ਭੀ ਕਰਤਾਰਹੁ ਡਰਣਾ ॥੧॥ ਰਹਾਉ ॥

bhī kartārahu ḍarṇā.1. Rahāu.

So be afraid [in reverence], of the Creator.  Pause-reflect. 

 

ਤਾ ਤੂ ਮੁਲਾ ਤਾ ਤੂ ਕਾਜੀ ਜਾਣਹਿ ਨਾਮੁ ਖੁਦਾਈ ॥

tā tū mulā tā tū kājī jāṇahi nāmu khudāī.

You are a Mullah, you are a Qazi, only if you know Khuda’s name.

 

ਜੇ ਬਹੁਤੇਰਾ ਪੜਿਆ ਹੋਵਹਿ ਕੋ ਰਹੈ ਨ ਭਰੀਐ ਪਾਈ ॥੨॥

je bahuterā paṛiā hovahi ko rahai na bharīai pāī.2.

If someone is learned, they know they cannot remain here when cup of life is filled.2.

 

ਸੋਈ ਕਾਜੀ ਜਿਨਿ ਆਪੁ ਤਜਿਆ ਇਕੁ ਨਾਮੁ ਕੀਆ ਆਧਾਰੋ ॥

soī kājī jini āpu tajiā iku nāmu kīā ādhāro

That is the true Qazi, one who forsakes self, and makes the Divine-Identification the support.

 

ਹੈ ਭੀ ਹੋਸੀ ਜਾਇ ਨ ਜਾਸੀ ਸਚਾ ਸਿਰਜਣਹਾਰੋ ॥੩॥

hai bhī hosī jāi na jāsī sacā sirjaṇhāro.3.

The Eternal Creator is. Does not leave, and will never leave. 3.

 

ਪੰਜ ਵਖਤ ਨਿਵਾਜ ਗੁਜਾਰਹਿ ਪੜਹਿ ਕਤੇਬ ਕੁਰਾਣਾ ॥

panj vakhat nivāj gujārahi paṛahi kateb kurāṇā.

You offer Namaz five times, read the holy books, the Quran.

 

ਨਾਨਕੁ ਆਖੈ ਗੋਰ ਸਦੇਈ ਰਹਿਓ ਪੀਣਾ ਖਾਣਾ ॥੪॥੨੮॥

nānaku ākhai gor sadeī rahio pīṇā khāṇā.4.28.

Nanak says, the grave is calling, your food and drink will remain unfinished.4.28.

 

Guru Nanak Sahib in Sri Rag  | Guru Granth Sahib 24

Sabad is Infinite; we are very finite. This is our understanding at the moment, which was different yesterday and may evolve tomorrow, as we deepen our relationship with the Sabad. In this transcreation, we have chosen to keep the repeating words in the Sabad the same. We aspire to learn and retain the Divine attribute as used in the original Sabad and avoid terms like God or Lord.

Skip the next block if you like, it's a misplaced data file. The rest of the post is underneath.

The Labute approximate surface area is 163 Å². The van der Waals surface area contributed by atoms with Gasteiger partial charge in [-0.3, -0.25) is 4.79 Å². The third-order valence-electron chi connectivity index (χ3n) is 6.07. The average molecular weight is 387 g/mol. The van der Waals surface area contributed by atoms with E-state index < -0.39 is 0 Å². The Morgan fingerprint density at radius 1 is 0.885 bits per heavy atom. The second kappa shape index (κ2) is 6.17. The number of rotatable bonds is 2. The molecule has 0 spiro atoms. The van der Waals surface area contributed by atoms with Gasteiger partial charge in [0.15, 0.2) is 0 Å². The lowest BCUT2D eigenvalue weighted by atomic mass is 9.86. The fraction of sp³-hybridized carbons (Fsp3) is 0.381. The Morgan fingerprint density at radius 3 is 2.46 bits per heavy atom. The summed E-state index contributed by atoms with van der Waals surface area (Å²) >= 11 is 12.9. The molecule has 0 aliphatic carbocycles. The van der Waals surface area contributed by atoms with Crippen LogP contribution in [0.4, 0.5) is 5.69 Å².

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Reflections on this Transcreation:

Persian-based Sabad is difficult to read and understand for both native Panjabi speakers and native Persian speakers. Panjabi grammar is imported into Persian and vice versa, creating new deviations of standard word spellings. The language of Gurbani takes influence from the languages of South Asia at the time (Panjabi, Persian, Sanskrit, Braj, and many more) in which the bani was revealed, but often defies the rules of language and poetry to create new meaning. The language of Gurbani stands alone, therefore the following commentary was written to help guide readers through the meaning of this Sabad and enrich understanding. 

 

In the previous Sabad of this series, we saw how Guru Nanak Sahib uses Persian to communicate the Sikh paradigm within an Islamic context. Here two consecutive Sabads reveal parallel messages: first how to cultivate Eternal Principles in this life, and second, how to live such that we are free from the fear of death. These Sabads build upon the worldview Guru Nanak Sahib expressed in that Sabad. Guru Nanak Sahib does not use Persian grammar in these Sabads, but instead specific Perso-Arabic terminology, in order to reveal the ways in which we can live through principles of IkOankar (1-Ness) in our daily lives. The Perso-Arabic vocabulary grounds the Sabad here and elsewhere in the Persian Voice series in an Islamic context. Guru Nanak Sahib’s messages do not live in the abstract, they are exhibited through mention of concrete practices, therefore it is fitting to invoke the lived practices of the audience in mind at the point in which Sabad is revealed. This commentary focuses on these words and the messages they convey. Spellings are listed for vocabulary of Perso-Arabic origin.